There have been studies implicating air pollution for causing lower crop yields. There have been studies accusing climate change of the same thing. However, scientists have often overlooked the damaging potential of these two factors working in concert. A new study led by Colette Heald of MIT has revealed that when pollution and climate change are factored together, four of the largest crops in the world will be severely affected by 2050, which threatens global food security. The team’s findings were published in the journal Nature Climate Change.
On a global level, half of the calories consumed each day come from corn, wheat, rice, and soy. Unfortunately, all of them are threatened by the challenges of a warming climate and ozone air pollution, though not in the same way. Corn has difficulty growing in the heat, and wheat is more sensitive to poor air quality. Soybeans get hit especially hard, because heat increases ozone production from the reactions in sunlight which create harmful compounds and damage the plant.
There are a lot of factors that go into projecting what the global population will be by 2050, but between population growth, decreased infant mortality, increased life expectancy, and dietary changes, the world will need to produce about 50% more food than it currently does. Unfortunately, Heald’s team found that global crop yields are predicted to decrease.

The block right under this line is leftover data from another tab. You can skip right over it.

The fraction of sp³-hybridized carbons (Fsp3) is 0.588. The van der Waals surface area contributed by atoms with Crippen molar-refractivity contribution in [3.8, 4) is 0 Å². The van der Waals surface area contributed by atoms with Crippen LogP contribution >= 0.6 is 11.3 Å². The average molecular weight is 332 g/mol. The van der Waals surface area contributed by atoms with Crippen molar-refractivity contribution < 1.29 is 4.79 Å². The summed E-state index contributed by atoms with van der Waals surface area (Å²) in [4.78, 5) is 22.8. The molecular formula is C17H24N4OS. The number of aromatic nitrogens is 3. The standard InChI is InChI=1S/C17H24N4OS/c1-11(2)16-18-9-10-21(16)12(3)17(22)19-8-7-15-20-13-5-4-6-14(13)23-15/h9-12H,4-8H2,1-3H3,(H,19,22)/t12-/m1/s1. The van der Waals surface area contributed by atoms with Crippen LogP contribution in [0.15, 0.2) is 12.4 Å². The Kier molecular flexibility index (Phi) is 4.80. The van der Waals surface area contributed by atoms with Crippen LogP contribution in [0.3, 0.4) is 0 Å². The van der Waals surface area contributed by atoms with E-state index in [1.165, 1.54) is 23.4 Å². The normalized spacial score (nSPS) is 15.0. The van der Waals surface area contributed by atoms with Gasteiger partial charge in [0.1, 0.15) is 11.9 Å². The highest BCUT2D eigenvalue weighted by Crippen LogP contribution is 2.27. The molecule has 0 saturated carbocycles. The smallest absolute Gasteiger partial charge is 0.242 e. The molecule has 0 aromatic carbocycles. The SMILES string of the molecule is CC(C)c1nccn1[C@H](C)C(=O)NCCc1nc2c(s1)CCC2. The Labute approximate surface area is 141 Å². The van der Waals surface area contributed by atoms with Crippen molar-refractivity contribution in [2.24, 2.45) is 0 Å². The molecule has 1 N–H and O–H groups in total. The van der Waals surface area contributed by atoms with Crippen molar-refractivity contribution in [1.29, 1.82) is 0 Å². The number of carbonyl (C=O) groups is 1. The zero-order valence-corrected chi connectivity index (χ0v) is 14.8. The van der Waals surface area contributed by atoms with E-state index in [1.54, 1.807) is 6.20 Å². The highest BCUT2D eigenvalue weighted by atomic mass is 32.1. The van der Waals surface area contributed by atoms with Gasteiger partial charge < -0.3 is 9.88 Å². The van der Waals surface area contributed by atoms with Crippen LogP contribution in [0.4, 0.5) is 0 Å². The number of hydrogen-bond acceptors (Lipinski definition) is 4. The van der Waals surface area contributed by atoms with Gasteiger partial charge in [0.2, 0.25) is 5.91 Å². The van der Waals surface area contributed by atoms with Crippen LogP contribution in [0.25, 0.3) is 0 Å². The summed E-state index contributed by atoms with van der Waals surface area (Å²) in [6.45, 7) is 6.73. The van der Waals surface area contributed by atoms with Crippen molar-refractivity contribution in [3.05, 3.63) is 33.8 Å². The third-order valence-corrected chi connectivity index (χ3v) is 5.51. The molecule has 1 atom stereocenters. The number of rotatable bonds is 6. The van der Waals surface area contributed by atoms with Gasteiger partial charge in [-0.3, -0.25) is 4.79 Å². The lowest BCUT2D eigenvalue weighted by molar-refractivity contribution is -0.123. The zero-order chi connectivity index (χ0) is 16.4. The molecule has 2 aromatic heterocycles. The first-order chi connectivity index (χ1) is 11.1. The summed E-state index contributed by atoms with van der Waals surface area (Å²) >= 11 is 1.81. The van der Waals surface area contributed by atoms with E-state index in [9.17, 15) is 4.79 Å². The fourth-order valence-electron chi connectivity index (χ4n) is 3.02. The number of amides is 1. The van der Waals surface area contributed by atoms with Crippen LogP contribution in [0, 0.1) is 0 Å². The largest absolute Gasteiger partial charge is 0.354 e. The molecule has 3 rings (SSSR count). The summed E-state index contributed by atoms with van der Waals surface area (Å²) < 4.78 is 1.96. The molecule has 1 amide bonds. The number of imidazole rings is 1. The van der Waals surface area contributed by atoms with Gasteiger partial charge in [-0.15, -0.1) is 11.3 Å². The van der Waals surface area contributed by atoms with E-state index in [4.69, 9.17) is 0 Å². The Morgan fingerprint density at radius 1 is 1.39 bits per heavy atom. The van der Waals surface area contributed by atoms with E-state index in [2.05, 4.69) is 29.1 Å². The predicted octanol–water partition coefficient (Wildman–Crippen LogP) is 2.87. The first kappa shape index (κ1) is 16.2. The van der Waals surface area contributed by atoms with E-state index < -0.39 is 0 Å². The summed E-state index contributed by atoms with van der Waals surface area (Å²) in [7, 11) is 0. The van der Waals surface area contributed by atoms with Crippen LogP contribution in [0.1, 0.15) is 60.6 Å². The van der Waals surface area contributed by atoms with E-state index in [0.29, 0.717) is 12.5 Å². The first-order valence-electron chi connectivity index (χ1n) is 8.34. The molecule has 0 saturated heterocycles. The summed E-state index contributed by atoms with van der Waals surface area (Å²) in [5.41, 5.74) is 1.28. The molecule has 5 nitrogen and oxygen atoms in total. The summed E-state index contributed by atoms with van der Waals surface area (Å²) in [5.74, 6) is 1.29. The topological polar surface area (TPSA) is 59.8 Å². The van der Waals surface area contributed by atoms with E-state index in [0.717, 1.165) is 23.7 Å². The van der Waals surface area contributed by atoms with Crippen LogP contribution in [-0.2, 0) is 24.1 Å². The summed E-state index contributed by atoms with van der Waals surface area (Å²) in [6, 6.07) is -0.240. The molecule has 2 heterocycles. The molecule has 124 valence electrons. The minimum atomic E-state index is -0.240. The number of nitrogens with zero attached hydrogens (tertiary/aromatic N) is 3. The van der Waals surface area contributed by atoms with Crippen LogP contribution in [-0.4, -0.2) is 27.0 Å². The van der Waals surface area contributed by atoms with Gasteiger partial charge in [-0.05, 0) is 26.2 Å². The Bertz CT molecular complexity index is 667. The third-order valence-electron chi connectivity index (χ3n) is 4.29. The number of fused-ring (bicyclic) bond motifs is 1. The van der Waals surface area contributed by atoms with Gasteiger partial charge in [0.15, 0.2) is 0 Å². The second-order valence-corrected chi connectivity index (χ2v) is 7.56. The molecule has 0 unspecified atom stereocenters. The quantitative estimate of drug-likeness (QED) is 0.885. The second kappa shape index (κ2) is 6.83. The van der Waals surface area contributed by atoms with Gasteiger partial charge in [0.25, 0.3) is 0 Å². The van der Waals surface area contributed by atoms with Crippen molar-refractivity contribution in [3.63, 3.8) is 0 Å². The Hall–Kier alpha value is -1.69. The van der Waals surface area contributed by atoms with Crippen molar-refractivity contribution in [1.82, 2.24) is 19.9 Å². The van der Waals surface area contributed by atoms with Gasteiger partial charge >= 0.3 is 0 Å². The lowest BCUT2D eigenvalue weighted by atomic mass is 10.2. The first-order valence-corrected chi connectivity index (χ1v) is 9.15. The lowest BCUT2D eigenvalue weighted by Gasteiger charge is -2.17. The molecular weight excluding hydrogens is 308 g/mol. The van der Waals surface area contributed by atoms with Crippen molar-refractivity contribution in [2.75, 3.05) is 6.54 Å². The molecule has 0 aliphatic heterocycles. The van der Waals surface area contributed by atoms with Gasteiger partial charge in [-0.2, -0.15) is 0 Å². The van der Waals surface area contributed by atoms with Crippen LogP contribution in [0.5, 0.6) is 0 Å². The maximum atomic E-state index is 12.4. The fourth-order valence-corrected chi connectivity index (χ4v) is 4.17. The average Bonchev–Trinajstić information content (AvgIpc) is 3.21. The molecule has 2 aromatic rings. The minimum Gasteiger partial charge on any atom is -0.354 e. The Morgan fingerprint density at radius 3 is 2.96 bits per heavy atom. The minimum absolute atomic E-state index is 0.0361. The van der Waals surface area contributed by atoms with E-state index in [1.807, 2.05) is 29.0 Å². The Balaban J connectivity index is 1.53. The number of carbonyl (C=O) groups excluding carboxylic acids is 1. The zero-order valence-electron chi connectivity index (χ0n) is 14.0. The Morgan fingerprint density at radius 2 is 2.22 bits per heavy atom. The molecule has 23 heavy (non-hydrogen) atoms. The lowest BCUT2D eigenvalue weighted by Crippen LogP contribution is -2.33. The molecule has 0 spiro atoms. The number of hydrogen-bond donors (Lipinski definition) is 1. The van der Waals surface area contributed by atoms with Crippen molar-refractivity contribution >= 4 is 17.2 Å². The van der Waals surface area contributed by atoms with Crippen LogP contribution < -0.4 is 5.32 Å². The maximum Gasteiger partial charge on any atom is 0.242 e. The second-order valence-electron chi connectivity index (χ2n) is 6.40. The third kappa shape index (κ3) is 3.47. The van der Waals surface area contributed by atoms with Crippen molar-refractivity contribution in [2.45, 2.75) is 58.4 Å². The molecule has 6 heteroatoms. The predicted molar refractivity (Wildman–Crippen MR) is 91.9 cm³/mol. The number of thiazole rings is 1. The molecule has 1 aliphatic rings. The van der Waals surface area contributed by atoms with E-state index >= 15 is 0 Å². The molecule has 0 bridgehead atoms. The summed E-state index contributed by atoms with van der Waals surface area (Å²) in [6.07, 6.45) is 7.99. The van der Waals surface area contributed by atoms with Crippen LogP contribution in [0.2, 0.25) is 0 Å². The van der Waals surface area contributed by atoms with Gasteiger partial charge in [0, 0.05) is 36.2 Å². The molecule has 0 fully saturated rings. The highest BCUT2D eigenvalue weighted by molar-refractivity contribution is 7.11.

Without altering any other factors, increased temperatures will likely decrease crop yield by about 10%. When the team adjusted the amount of ozone, the outcomes were exacerbated or improved. Ozone pollution causes plant leaves to become discolored or speckled, but those symptoms can also be caused by various fungal infections or nutrient deficiencies. Though climate change isn’t going to help any of the four major crops, air quality seems to make the biggest difference in projected outcome.
The team ran the numbers under a few different scenarios regarding temperature and air quality. Under more dire circumstances, crops may be reduced by 15%. Scenarios that involve cleaner air put that figure at 9%. This is even worse for regions that are already plagued by hunger. Worst case scenario, malnourishment in developing countries would increase from 18 to 27%. However, even the most optimistic air quality figures would still increase that figure to about 22%.
There are ways to make this impeding food demand a little easier to manage. About one third of all food in the world is wasted, according to the UN’s Food and Agriculture Organization. If this waste were eliminated, there would be enough food to feed an additional 2 billion people, without changing anything else. Even if food waste was completely eliminated, that is not enough to meet the projected food demands. The agricultural community will need to address the need for decreased emissions and better crop planning based on region in order to mitigate the impending global food shortage.